Wednesday, February 23, 2011

Grace & Karma

I found some interesting exerpts on the subject of grace from a recent interview with Bono of U2.  Check it out and let me know what you think.  At the bottom, I've included a link to the larger interview.

"You see, at the center of all religions is the idea of Karma. You know, what you put out comes back to you: an eye for an eye, a tooth for a tooth, or in physics; in physical laws every action is met by an equal or an opposite one. It's clear to me that Karma is at the very heart of the universe. I'm absolutely sure of it. And yet, along comes this idea called Grace to upend all that "as you reap, so you will sow" stuff. Grace defies reason and logic. Love interrupts, if you like, the consequences of your actions, which in my case is very good news indeed, because I've done a lot of stupid stuff"  --Bono

"Look, the secular response to the Christ story always goes like this: he was a great prophet, obviously a very interesting guy, had a lot to say along the lines of other great prophets, be they Elijah, Muhammad, Buddha, or Confucius. But actually Christ doesn't allow you that. He doesn't let you off that hook. Christ says: No. I'm not saying I'm a teacher, don't call me teacher. I'm not saying I'm a prophet. I'm saying: "I'm the Messiah." I'm saying: "I am God incarnate." And people say: No, no, please, just be a prophet. A prophet, we can take. You're a bit eccentric. We've had John the Baptist eating locusts and wild honey, we can handle that. But don't mention the "M" word! Because, you know, we're gonna have to crucify you. And he goes: No, no. I know you're expecting me to come back with an army, and set you free from these creeps, but actually I am the Messiah. At this point, everyone starts staring at their shoes, and says: Oh, my God, he's gonna keep saying this. So what you're left with is: either Christ was who He said He was the Messiah or a complete nutcase. I mean, we're talking nutcase on the level of Charles Manson. This man was like some of the people we've been talking about earlier. This man was strapping himself to a bomb, and had "King of the Jews" on his head, and, as they were putting him up on the Cross, was going: OK, martyrdom, here we go. Bring on the pain! I can take it. I'm not joking here. The idea that the entire course of civilization for over half of the globe could have its fate changed and turned upside-down by a nutcase, for me, that's farfetched".  --Bono

"If only we could be a bit more like Him, the world would be transformed. When I look at the Cross of Christ, what I see up there is all my s--- and everybody else's. So I ask myself a question a lot of people have asked: Who is this man? And was He who He said He was, or was He just a religious nut? And there it is, and that's the question. And no one can talk you into it or out of it".  --Bono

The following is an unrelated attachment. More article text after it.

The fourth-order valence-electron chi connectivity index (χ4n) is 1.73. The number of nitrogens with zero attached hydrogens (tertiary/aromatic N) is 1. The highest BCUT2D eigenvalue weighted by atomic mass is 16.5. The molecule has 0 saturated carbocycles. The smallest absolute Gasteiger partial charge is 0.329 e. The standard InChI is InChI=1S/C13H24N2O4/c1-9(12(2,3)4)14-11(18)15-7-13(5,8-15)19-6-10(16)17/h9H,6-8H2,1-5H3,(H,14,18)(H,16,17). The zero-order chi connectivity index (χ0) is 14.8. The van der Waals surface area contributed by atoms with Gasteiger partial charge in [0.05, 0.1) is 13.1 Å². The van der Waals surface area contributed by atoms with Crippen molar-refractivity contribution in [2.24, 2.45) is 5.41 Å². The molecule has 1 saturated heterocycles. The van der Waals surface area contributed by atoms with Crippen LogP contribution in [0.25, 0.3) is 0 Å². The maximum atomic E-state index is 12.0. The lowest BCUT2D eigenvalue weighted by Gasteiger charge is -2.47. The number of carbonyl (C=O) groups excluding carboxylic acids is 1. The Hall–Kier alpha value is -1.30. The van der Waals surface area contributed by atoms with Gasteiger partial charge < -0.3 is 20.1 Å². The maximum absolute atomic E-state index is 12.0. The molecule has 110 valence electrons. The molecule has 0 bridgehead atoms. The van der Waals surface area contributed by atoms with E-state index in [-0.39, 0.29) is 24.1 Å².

Read more at The Poached Egg: here.

Friday, February 11, 2011

My Funeral Songs...

Someday, I intend to die.  And when I do, I would like to have a big say in what my funeral looks and sounds like.  In fact, I'm seriously considering officiating at my own funeral.  I'm thinking that I could prerecord and then via video lead whoever shows up through a journey of remembering my life--at least the stuff that I think is important.  What I don't want is someone who doesn't know me very well giving one of those generic funerals where some nice sentiments are shared and everyone keeps checking their watches (cell phones?).  Who knows me better than me?  And besides, I'm really good at funerals.  If there were a way to specialize in pastoral ministry, mine would be funerals.  Well I'm getting ahead of myself a bit because I don't intend to share my funeral with you--not yet anyway.  I do want to share with you today the songs that I want played at my funeral.  Songs at a funeral can say a lot about a person.  By the way, I have no plans to die anytime soon--I just thought I would share my songs with you...

"Cheer Up Church" - Charlie Peacock  click
"Great is Your Faithfulness" - Hymn click
"It's a Beautiful Day" - U2 click
"Elijah" - Rich Mullins click
"Tie Me at the Crossroads" - Bruce Cockburn click
"Pacing the Cage" - Bruce Cockburn click

Monday, February 07, 2011

Beneficial vs Detrimental

I was honored to have my counselor, Tom Pals, speak to the Grace River family yesterday.  We are not yet recording our messages and so I can't give you his actual presentation, but I can share the notes that I took.  This is not verbatim but rather is the impressions that I wrote down as I listened.

"The Lord knows the thoughts of man.  He knows that they are futile" (Psalm 94:11).

Futile means "empty, vain, unproductive".  We all think that our thoughts are very wise but in reality they are futile.  God says so!